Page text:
Iraqis Swear by Pricey, Useless Bomb Detectors

US forces say handheld device is no better than a magic wand
By Kevin Spak,  Newser Staff
Posted Nov 4, 2009 7:36 AM CST
a man uses an ADE651 in this image taken from the company's website.
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(Newser) – Go through any checkpoint in Iraq, and someone will probably wave a small, hand-held device over your vehicle. Dubbed the ADE651, it’s supposed to detect bombs. But in reality it’s totally useless, US military and technical experts tell the New York Times, with one retired officer saying it operates “on the same principle as a Ouija board.” US forces don’t use them, with one general describing them as a bogus “magic wand.”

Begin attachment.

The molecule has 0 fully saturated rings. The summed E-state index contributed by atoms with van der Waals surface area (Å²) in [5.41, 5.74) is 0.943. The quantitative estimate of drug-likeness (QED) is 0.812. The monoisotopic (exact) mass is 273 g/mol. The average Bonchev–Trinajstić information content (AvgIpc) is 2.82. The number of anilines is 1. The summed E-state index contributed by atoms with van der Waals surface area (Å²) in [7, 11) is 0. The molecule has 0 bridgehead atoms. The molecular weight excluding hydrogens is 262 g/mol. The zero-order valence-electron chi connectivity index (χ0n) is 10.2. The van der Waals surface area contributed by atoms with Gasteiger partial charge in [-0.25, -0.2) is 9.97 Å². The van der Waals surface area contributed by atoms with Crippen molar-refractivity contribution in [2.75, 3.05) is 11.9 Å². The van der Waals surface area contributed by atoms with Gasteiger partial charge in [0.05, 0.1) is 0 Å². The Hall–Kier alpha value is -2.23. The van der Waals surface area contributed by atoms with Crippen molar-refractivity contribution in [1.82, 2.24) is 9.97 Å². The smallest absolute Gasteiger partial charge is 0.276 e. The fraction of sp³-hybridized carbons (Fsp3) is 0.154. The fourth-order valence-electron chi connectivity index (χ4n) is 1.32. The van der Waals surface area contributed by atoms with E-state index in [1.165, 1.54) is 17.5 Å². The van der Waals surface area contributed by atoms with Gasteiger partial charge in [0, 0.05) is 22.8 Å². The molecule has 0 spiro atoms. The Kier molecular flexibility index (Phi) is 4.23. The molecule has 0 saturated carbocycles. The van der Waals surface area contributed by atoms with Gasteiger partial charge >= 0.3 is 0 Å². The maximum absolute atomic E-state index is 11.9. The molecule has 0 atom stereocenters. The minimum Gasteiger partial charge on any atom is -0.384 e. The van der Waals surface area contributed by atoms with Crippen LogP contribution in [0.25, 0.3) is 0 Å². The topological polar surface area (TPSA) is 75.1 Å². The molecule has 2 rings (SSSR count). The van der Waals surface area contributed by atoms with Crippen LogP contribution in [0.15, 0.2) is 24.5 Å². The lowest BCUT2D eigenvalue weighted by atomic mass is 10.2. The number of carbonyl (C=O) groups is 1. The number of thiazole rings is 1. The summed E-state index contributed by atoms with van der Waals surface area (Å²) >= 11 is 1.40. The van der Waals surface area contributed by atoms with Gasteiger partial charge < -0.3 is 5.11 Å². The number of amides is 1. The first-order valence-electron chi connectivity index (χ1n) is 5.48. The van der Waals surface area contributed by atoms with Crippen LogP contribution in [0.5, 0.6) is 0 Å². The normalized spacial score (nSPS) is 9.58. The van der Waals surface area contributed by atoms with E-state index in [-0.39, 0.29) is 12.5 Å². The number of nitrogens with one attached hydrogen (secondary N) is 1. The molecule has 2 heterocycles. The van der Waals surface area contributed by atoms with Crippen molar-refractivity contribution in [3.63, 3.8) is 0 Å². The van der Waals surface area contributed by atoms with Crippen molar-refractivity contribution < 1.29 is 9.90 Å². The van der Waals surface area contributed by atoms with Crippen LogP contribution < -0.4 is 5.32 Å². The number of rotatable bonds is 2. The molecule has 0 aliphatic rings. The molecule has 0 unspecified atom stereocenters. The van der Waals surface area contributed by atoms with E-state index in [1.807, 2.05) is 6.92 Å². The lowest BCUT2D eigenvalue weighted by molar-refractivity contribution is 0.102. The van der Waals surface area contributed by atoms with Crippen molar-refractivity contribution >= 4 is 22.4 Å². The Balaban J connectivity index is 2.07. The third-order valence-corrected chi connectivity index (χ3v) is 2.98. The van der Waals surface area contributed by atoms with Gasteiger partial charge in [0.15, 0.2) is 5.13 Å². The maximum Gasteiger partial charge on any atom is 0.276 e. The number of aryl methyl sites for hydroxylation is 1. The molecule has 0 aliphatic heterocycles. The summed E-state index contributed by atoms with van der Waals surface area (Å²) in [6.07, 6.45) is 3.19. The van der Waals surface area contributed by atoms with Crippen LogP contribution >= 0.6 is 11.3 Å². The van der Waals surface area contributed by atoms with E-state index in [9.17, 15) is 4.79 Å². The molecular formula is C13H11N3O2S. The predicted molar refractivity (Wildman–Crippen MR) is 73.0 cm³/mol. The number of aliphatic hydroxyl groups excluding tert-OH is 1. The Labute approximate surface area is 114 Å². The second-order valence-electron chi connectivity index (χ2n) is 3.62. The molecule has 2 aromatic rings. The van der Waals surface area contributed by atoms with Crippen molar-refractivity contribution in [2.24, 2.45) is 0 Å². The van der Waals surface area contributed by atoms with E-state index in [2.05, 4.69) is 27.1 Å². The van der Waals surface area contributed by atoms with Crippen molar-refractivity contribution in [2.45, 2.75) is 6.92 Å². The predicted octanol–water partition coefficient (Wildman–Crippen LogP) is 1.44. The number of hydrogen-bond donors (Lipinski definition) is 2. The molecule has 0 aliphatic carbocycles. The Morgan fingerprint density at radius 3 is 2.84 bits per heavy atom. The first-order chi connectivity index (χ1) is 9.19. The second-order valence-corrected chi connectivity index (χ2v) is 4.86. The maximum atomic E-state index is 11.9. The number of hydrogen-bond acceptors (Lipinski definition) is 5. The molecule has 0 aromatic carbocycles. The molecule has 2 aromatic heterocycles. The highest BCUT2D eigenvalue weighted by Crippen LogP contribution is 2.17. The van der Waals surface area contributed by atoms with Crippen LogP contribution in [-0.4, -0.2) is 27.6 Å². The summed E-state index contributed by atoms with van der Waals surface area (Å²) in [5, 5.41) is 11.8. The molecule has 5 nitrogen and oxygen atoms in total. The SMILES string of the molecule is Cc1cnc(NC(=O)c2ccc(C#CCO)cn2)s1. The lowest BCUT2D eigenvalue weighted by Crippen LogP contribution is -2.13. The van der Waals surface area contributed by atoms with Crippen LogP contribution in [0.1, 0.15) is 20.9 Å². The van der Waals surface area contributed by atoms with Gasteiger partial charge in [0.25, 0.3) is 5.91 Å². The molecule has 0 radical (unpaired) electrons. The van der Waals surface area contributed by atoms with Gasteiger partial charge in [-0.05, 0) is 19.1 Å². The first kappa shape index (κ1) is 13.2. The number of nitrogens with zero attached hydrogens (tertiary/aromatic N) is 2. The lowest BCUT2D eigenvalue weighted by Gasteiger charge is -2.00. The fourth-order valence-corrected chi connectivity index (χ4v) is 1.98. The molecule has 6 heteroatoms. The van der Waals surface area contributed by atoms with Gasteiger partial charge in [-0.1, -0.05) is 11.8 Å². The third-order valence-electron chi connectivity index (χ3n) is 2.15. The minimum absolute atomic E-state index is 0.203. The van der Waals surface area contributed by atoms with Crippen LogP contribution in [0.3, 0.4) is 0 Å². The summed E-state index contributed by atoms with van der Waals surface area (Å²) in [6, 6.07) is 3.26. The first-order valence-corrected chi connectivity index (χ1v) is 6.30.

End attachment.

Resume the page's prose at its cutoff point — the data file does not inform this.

Still, the Iraqi government has purchased more than 1,500 of the things, at $16,500 to $60,000 a pop. “Whether it’s magic or scientific, what I care about is it detects bombs,” says the head of the Iraqi government’s Directorate for Combating Explosives. It didn’t, however detect the two tons of explosives that exploded in downtown Baghdad last week, killing 155, which passed at least one ADE651-equipped checkpoint.